AK: Yeah. So I'll, step back and answer it at a very holistic point of view, but we can dive in to some interesting examples, but generally I would say that over the past decade and I would really say it's been a concerted trend I've seen over the past, like 10 to 14 years maybe: politics becomes more public.

That was never the case. If you talk to me, when I was a kid, my grandparents would have cross-fire or CSPAN like on the T.V. at all times. And it was something that like people that define themselves as politically engaged were actually given a crap about political issues beyond specific social spikes of things they really care about.

That's not the case anymore. Almost every single issue that we're dealing with at a societal level is a political, governmental governance-related issue. And so when you talk about what's been happening with BLM or some of the protests that were happening in D.C. around women's rights and things like that, especially in the last administration, these are all political issues.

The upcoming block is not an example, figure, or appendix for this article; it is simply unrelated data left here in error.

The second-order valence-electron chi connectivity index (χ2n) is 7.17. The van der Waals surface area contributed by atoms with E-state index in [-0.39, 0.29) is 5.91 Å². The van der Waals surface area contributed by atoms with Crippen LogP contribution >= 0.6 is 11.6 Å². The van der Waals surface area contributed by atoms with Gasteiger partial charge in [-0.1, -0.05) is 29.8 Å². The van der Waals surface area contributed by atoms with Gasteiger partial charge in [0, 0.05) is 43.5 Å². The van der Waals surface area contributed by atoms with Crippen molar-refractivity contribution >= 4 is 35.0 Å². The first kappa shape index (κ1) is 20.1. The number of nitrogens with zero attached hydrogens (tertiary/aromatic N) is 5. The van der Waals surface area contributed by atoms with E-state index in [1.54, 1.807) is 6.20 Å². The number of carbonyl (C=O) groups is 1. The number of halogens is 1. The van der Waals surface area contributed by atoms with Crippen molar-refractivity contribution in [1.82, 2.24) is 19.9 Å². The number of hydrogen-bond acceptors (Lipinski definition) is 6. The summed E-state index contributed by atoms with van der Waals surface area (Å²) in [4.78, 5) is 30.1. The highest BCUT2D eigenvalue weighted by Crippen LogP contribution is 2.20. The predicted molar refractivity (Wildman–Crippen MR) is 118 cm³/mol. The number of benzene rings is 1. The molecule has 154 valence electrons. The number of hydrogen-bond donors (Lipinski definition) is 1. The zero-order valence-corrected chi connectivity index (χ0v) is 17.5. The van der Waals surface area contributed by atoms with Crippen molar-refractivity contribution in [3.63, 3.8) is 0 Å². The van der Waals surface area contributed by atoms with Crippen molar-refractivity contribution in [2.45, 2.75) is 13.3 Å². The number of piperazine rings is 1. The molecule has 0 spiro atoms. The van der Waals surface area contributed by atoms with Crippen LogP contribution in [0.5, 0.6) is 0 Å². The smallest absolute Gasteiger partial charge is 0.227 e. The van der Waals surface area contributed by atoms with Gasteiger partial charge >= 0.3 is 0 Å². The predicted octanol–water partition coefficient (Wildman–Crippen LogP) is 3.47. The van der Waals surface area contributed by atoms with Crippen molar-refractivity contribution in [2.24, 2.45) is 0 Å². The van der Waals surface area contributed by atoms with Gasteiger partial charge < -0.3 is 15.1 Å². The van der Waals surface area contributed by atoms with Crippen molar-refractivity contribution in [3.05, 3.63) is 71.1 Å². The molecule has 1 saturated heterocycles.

For example, AOC is living rent free in the brains of every conservative in the U.S., whereas from a policy and input impact perspective, there's no reason she should be other than the political ire. Our culture is like carrying her to that level of earned media. We're talking like tens and hundreds of millions of dollars of earned media for these politicians.

It's incredible. And I think social media and the way that the internet is indexed with engagement based content ranking algorithms has accelerated that in a really crazy way. And so number one, I would say politics has become pop culture. That's a very big trend that we've seen, and that changes the dynamic of civic engagement.

The other is obviously an explosion in the amount of incoming communication from an explosion in available channels.